Mr. Reilly described Ms. Burke’s and Mr. Harbert’s departures as mutual decisions and said they both could remain in the NBC family with production deals.

“This was really not one of those contentious kind of things or backroom dirty deals,” Mr. Reilly said. “This just evolved. Change is always a tough thing to an organization but it’s a necessary thing. Companies must evolve and they do.”

Ms. Burke has been rumored to be considering forming a production company with former ABC Entertainment President Jamie Tarses.

Mr. Reilly said his mandate at NBC is to create great shows. “There’s a very strong lineup for next year but we’re going to be on our toes looking to see where the holes are and where the opportunity is,” he said. “We’re going to start seeding and moving very aggressively to hatch the next generation. We’re going to use all the assets we have for that including the strength of our existing schedule as well as the Olympics.”

He said he already has some projects in mind for NBC. “I’m already finding myself waking up at five in the morning with ideas running in my head,” he said.

Mr. Reilly is still working out his exact start date at NBC with NBC and his soon-to-be-former employer FX, but he expects it to be sometime in late summer.

Mr. Reilly’s appointment is widely seen in the industry as anointing him the heir apparent to the entertainment president position when Mr. Zucker leaves to move up the corporate ladder in New York. Mr. Reilly said he’s aware of the talk but “we’re going to take it one step at a time.” He said there was no promise he would be next in line for the top entertainment job but “I suppose it’s a possibility,” he said.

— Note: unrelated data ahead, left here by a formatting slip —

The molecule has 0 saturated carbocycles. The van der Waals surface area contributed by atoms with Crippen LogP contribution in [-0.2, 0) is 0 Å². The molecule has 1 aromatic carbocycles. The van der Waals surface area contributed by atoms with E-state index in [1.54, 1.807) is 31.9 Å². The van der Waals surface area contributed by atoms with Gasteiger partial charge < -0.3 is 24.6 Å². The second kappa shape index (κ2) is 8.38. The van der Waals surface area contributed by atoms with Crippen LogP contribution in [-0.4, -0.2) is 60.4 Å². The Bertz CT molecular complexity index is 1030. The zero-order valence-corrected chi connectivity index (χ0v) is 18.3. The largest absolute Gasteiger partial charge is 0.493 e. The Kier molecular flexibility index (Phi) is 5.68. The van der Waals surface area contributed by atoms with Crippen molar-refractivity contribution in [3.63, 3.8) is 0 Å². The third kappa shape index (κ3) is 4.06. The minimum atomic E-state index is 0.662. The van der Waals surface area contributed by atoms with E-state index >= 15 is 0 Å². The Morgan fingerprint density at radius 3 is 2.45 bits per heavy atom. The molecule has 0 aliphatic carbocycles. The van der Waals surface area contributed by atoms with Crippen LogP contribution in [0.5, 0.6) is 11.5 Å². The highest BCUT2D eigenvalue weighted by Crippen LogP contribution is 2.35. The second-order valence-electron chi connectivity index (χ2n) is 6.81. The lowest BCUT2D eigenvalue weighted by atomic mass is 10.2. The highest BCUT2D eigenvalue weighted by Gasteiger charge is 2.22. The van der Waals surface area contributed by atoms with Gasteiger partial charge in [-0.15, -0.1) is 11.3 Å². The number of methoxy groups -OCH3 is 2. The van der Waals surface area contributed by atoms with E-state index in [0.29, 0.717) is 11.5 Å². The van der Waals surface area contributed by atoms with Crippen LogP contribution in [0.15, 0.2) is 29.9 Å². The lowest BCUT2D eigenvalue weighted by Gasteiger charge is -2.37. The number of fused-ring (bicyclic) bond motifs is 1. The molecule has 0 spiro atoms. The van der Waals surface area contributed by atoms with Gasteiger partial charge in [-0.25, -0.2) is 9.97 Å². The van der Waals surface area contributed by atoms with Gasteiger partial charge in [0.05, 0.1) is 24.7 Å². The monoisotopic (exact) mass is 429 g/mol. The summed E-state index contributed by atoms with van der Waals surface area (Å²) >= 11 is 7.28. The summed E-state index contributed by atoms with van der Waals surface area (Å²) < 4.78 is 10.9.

Other changes in the development ranks include Katherine Pope to VP of drama development at NBC from VP, prime-time series at NBC Studios, and Renate Radford to manager prime-time series, NBC Studios, from associate in NBC’s drama development department.

NCTA Panel Discussion on HDTV: Those who compare the transition from analog to high-definition with the transition from black-and-white to color television are “dead wrong,” according to Mark Cuban, president and chairman, HDNet. Unlike black-and-white program libraries, which retained value in the color era, the current libraries of taped and filmed programming will not “work” on high definition, said Mr. Cuban, who was on the senior programmers’ panel Tuesday at the NCTA’s 52nd Annual National Show, now under way in the Chicago.